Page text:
Flash Music Reviews for May 2016
Rein – “I Don’t Get Anything But Shit From You”
Striking, Swedish electro-punk upstart Rein (AKA Joanna Reinikainen) rages against crappy relationships on her ferocious new single “I Don’t Get Anything But Shit From You”. Rein released her debut self-titled EP this past January and has a full slate of performance dates this summer and through the fall.
The aggressive, but propulsive electro-punk barrage on “I Don’t Get Anything But Shit From You” pales in comparison to Rein’s vividly raw, shouted out vocals that are echoed and layered at times for maximum effect. Rein harshly rants through the self-explanatory song title, then switches to a reflective tone on a melodic break in the track where brightly percolating electronic notes accent her blunt words, “I had enough / Why you keep hurting me? / Letting you go / sets me free.” This is unvarnished, violent vehemence – and it’s exhilaratingly riveting.
Useless Cities – “To Be Ruined”
Newly minted, London-based alternative rock band Useless Cities (Tom on vocals/guitar, Clare on bass, Conny on vocals/keyboards, and Sebs on drums) mixes the bleak noir of the post-punk aesthetic with the expansive atmosphere of post-rock on the restless and intriguing single “To Be Ruined” off of recent debut EP, Stay.
The song warms up slowly at first, swimming in fluidly reverberating guitar, fast-tapped cymbals, an occasionally pouncing bass line, and long stretches of wordless male and female vocals. The unexpected, but engaging accent of delicately tinkling piano notes materializes, along with a steady build up in intensity.
Then quite suddenly, the sonics kick into high gear with a pronounced drum beat, insistent piano refrain, bass line grind, blazing guitar distortion, and urgently proclaimed male and female vocals where Tom sings in a grimly sonorous tone, “I know it’s a car crash / but it’s my car crash.”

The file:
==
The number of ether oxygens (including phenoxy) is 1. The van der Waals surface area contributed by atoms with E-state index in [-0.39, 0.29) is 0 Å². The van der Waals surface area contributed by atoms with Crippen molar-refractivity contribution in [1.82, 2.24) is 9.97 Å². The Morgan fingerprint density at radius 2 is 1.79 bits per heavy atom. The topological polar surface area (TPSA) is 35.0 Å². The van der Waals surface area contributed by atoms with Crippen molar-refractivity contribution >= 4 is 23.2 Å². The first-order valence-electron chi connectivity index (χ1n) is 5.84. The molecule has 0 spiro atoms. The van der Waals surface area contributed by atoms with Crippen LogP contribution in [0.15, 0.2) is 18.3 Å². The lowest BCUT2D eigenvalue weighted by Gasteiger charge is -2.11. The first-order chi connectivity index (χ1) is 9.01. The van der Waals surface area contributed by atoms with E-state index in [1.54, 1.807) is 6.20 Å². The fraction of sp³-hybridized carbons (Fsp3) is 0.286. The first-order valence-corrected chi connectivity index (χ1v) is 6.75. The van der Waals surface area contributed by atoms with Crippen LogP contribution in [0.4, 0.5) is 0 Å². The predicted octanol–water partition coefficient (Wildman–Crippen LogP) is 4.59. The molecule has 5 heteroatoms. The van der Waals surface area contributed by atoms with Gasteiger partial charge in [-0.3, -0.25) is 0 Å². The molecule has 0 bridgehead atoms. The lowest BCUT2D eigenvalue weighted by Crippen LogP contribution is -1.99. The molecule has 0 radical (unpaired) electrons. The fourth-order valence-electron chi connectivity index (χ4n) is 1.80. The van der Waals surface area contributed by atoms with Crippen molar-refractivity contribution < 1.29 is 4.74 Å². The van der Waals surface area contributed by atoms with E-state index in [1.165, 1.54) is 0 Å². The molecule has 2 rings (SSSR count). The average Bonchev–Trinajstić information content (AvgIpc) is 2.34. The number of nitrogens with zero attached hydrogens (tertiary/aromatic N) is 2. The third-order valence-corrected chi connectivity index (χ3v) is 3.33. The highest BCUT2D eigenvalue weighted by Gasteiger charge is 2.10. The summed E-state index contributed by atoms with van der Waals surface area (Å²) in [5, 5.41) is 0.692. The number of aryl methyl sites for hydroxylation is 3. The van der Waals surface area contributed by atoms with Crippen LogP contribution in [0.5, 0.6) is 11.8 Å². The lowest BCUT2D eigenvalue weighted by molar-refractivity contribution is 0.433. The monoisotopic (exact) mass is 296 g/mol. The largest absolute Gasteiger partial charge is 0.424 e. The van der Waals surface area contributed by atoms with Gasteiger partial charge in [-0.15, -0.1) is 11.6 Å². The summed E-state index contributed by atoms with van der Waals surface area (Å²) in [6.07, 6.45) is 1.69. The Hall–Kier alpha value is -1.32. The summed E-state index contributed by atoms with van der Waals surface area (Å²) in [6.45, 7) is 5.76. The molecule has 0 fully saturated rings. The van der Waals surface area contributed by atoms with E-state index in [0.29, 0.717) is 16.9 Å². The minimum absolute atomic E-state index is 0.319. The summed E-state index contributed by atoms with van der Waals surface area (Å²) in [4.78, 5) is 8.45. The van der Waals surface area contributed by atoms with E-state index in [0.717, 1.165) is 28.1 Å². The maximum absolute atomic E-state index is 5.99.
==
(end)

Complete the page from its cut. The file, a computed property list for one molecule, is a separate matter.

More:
Narcs – “Bullingdon Boys”
Leeds, U.K. alternative rock 4-piece Narcs is letting the secret out about its furiously powerful sound and vision, pulling the alarm on hot topic issues like politics, class inequality, and the stagnant status quo. The band members take aim at the ‘Boys Club’ atmosphere entrenched in England’s elected officials and institutions on “Bullingdon Boys”, slowly, but emphatically building to a rousing chorus with the lead singer raging against the machine in fine style. Narcs’ sophomore album, A Thinking Animal, will be unleashed July 8th on Clue Records.
Night Marcher – “Shoved”
Night Marcher leads the listener through the Modern Maze of current society and past experience, touching upon the “Scars” and “Mistakes” that make up a life, with the aim of improving in the future. Rob Reinfurt is the man behind the moniker and he knows what he’s talking about, having been down self-destructive paths in the past. He has now rediscovered his passion for music and created his album Modern Maze as a way to grapple with, own up to, and vanquish the tumultuous past – or at least move forward from it.
On the simmering blues-rocker “Shoved” Reinfurt spins an embattled family (real life) tale that ends with the chorus refrain of, “Everybody’s pushin’ / Nobody want to be shoved.” Dynamic drum work, shimmering cymbals, and slide and electric guitar lines intensify by the end of the track with Reinfurt singing a soulful, bluesy style.